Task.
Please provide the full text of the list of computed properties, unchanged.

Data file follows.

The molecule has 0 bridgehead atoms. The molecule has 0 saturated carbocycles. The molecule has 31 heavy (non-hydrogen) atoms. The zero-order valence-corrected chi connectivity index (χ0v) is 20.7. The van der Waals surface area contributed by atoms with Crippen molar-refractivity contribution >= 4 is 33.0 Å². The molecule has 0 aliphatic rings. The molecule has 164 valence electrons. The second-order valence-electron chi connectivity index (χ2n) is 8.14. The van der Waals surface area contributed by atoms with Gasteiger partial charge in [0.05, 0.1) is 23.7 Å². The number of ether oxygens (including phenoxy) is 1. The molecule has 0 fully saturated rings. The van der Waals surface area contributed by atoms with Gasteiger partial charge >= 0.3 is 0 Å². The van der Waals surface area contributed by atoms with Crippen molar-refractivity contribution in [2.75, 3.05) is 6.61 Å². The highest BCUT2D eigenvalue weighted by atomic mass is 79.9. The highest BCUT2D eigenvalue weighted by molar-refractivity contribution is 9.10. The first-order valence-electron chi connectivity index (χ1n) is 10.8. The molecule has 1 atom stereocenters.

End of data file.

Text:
The molecule has 0 bridgehead atoms. The molecule has 0 saturated carbocycles. The molecule has 31 heavy (non-hydrogen) atoms. The zero-order valence-corrected chi connectivity index (χ0v) is 20.7. The van der Waals surface area contributed by atoms with Crippen molar-refractivity contribution >= 4 is 33.0 Å². The molecule has 0 aliphatic rings. The molecule has 164 valence electrons. The second-order valence-electron chi connectivity index (χ2n) is 8.14. The van der Waals surface area contributed by atoms with Gasteiger partial charge in [0.05, 0.1) is 23.7 Å². The number of ether oxygens (including phenoxy) is 1. The molecule has 0 fully saturated rings. The van der Waals surface area contributed by atoms with Gasteiger partial charge >= 0.3 is 0 Å². The van der Waals surface area contributed by atoms with Crippen molar-refractivity contribution in [2.75, 3.05) is 6.61 Å². The highest BCUT2D eigenvalue weighted by atomic mass is 79.9. The highest BCUT2D eigenvalue weighted by molar-refractivity contribution is 9.10. The first-order valence-electron chi connectivity index (χ1n) is 10.8. The molecule has 1 atom stereocenters.